Willpower is an important addition to the large, ever popular self-help literature. Concurrently, self-control shortcomings carry with them great negative consequences: disappointing academic outcomes, poor job performance, financial setbacks, even prison. The authors claim that mastering willpower self-control is the surest way to a better life, for improving self-control is a high leverage focus of personal improvement, offering the greatest rewards.

This book’s fusion of scientific research and science journalism differs from so much of the self-improvement literature, much of which offers techniques supported by no more the author’s own personal success story, which success may not have been at all attributable to the techniques being advocated.

Willpower is anchored in the foundation of scholarly research, much of which Dr. Roy Baumeister, a prolific and highly regarded psychology researcher, has personally undertaken, and the authoritative science reporting by John Tierney, the New York Times science columnist, well known for the discernment and context that he applies in his reporting.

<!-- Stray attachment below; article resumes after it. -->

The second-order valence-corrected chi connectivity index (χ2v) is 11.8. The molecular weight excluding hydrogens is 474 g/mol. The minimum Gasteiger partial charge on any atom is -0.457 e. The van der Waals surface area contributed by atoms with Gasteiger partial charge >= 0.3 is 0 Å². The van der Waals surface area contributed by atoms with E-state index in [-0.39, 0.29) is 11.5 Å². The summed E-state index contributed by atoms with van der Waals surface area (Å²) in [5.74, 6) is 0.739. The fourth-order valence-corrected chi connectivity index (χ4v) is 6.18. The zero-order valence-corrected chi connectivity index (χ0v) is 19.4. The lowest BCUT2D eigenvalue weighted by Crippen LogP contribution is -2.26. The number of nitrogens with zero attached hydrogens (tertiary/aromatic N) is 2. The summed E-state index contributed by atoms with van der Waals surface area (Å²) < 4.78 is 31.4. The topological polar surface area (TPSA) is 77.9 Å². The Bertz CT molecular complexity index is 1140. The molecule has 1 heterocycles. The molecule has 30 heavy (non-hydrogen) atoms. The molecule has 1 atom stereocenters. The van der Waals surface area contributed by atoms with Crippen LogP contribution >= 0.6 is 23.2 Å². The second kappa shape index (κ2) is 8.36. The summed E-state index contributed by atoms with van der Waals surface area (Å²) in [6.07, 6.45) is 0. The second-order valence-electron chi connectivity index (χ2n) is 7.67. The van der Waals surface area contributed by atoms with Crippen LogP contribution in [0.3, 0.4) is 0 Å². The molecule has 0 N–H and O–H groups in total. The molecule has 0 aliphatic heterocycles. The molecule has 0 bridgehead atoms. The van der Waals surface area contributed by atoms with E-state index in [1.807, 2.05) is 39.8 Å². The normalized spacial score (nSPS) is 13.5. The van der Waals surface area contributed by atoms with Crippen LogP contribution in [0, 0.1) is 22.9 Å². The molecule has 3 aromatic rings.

This scientist/journalist pairing overcomes the shortcomings of many big idea nonfiction books by journalists that are neither scientific in their methodology nor sufficiently grounded in the authority of the research of the discipline. As well, academicians, often disconnected from the reality of daily life, often pursue rigor at the expense of relevance, delivering a dry, less than engaging presentation. By contrast, the presentation of Willpower combines research descriptions, summaries of findings, and discussion of the application of the research with stories featuring celebrities such as Oprah Winfrey to facilitate readers’ rediscovering their own willpower.